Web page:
Tag Archives: heat

Skin Repair After Sun Damage

July 22, 2013 by

The damage is done. You have been told for years to wear a hat and sunscreen (minimum SPF 30) and to stay out of direct sunlight between the hours of 10 a.m. and 2 p.m. But, again, the sun wrapped you up in its relaxing warmth, and now you’re burnt to a crisp.

You can almost feel the crows feet forming around your eyes and the deep creases folding into your forehead. Is there anything you can do to lessen the damage? Justin G. Madson, M.D., Ph.D., dermatologist at Midwest Dermatology Clinic, P.C., gives practical advice on remedies for both serious and mild sunburns.

If you have a serious sunburn, you need to see your doctor immediately. “Signs of serious sunburn are blistering, a rash, excessive itching immediately following sun exposure, fever, or an infection that results from scratching or an open blister,” says Dr. Madson.

“Excessive pain is also a sign that it is time to see a doctor, especially if it cannot be controlled by over-the-counter pain relievers. Your dermatologist can prescribe treatments for these symptoms, including prescription cortisone creams, antihistamines, and pain relievers.”

For milder burns, try a couple home remedies. “Sooth the area with a cold, wet cloth for 10-15 minutes. This takes the heat out of the skin,” says Dr. Madson. A cool bath and moisturizing lotion can also be helpful. However, “avoid lotions that contain petrolatum [i.e. Vaseline], as these ointments form a barrier that traps the heat within the sunburned skin.

“Over-the-counter pain relievers, such as ibuprofen or acetaminophen, can help with moderate pain,” says Dr. Madson. After trying some of these immediate remedies, it is a good idea to let your skin heal on its own. “Leave blisters alone. They are nature’s Band-Aids and protect newly healing skin from dirt and bacteria on the surface of the skin. The outer layers of your skin are there to protect what is underneath. Allow nature to shed the skin when it is no longer needed.”

If you are on vacation and cannot avoid the sun, “apply sunscreen SPF 30+ liberally to all areas of the skin and wear long-sleeve, sun-protective clothing. The sun’s damaging rays can penetrate clothing, so it’s necessary to double your efforts,” says Dr. Madson. “Make sure the fabric is a little loose. Tight fabric stretches, letting in more light. And try to plan vacation activities outside during morning, late afternoon, and evening hours when the harmful rays are not as strong.

“There is a long list of skin conditions caused by long-term sun exposure, the most serious of which is skin cancer. It’s a serious, invasive cancer that spreads to vital organs in the body if not diagnosed and treated early. And sun exposure, especially sunburn, is the leading cause,” says Dr. Madson.

Next time you cozy into the lawn chair on a sunny summer afternoon, remember this statistic from Dr. Madson: “Studies show that your risk of developing melanoma doubles after five sunburns in your lifetime. That’s why sun protection is so important.”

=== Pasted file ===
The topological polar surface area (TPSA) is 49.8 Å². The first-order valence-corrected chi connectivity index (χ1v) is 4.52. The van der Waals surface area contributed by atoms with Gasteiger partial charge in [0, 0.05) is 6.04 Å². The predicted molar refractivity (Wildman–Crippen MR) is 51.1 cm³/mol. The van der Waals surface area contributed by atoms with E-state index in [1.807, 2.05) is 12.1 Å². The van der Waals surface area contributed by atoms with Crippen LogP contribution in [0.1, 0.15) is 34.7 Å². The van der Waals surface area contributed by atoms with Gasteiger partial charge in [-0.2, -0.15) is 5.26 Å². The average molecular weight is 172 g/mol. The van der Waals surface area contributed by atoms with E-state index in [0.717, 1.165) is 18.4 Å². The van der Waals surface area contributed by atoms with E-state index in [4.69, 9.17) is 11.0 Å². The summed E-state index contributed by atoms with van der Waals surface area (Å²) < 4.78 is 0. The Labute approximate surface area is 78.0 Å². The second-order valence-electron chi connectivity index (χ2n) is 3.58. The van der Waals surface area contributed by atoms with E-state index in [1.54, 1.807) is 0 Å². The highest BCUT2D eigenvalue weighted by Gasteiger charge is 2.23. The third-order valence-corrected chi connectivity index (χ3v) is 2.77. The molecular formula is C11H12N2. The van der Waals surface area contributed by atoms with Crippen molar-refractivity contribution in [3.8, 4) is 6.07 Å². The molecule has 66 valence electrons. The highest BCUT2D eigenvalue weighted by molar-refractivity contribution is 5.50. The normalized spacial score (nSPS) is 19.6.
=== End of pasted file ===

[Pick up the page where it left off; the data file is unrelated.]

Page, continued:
Surprising Fact: “We get more sun damage through the car window than previously thought. A new study found that 53 percent of skin cancers occur on the left side of the body as opposed to the middle or right side. That is attributed to the many miles we put behind the wheel and the increased sun exposure. Whether the window is rolled down or up, you are at risk—windshield glass only protects us from UVB rays. We get a steady dose of UVA while driving (or as a passenger). Reflective factors, such as snow or water, also increase dangers of ultraviolet light,” says Dr. Madson.

What to Do When Your Vehicle Overheats

The summer heat not only affects us, it also affects our vehicles. Our vehicles are much more likely to overheat during the hot summer months.

It is important to do what you can to prevent your vehicle from overheating in the first place. Making sure to use the proper coolant for your vehicle is extremely important. Not all coolants are safe for all vehicles. Also, making sure that there is enough coolant in your system before driving is going to save you from a possible overheating scenario. If you notice that your vehicle is overheating—steam coming out of the hood and/or your temperature gauge going past the halfway mark and into the red zone—turn off your air conditioning and turn on your heat to full blast. Doing this will transfer some of the heat away from the engine to the inside of the vehicle.

Pull over, especially if there’s not a service station nearby, and turn the engine off. Pop the hood, but let it cool down before completely opening it. NEVER open the radiator cap while the vehicle is still hot; this is very dangerous. The radiator cap should be cool to the touch before opening. Look in the coolant reservoir to see if there is coolant in there. It is always a good idea to carry a bottle of coolant with you. In a pinch, you can use water.

If you have antifreeze with you, fill your reservoir with the coolant once your vehicle has cooled down. Your vehicle manufacturer should have stipulations on which types of antifreeze to use. Some are premixed; others need to be mixed with a 50/50 combo of coolant and water. If your radiator is not properly holding the fluid, there could be a leak somewhere, and it’s important to get it checked immediately.

If the vehicle does not seem to be cooling down, and there is not a service station nearby, it may be necessary to call roadside assistance for a tow.

Watch Out for Heat Stroke

June 20, 2013 by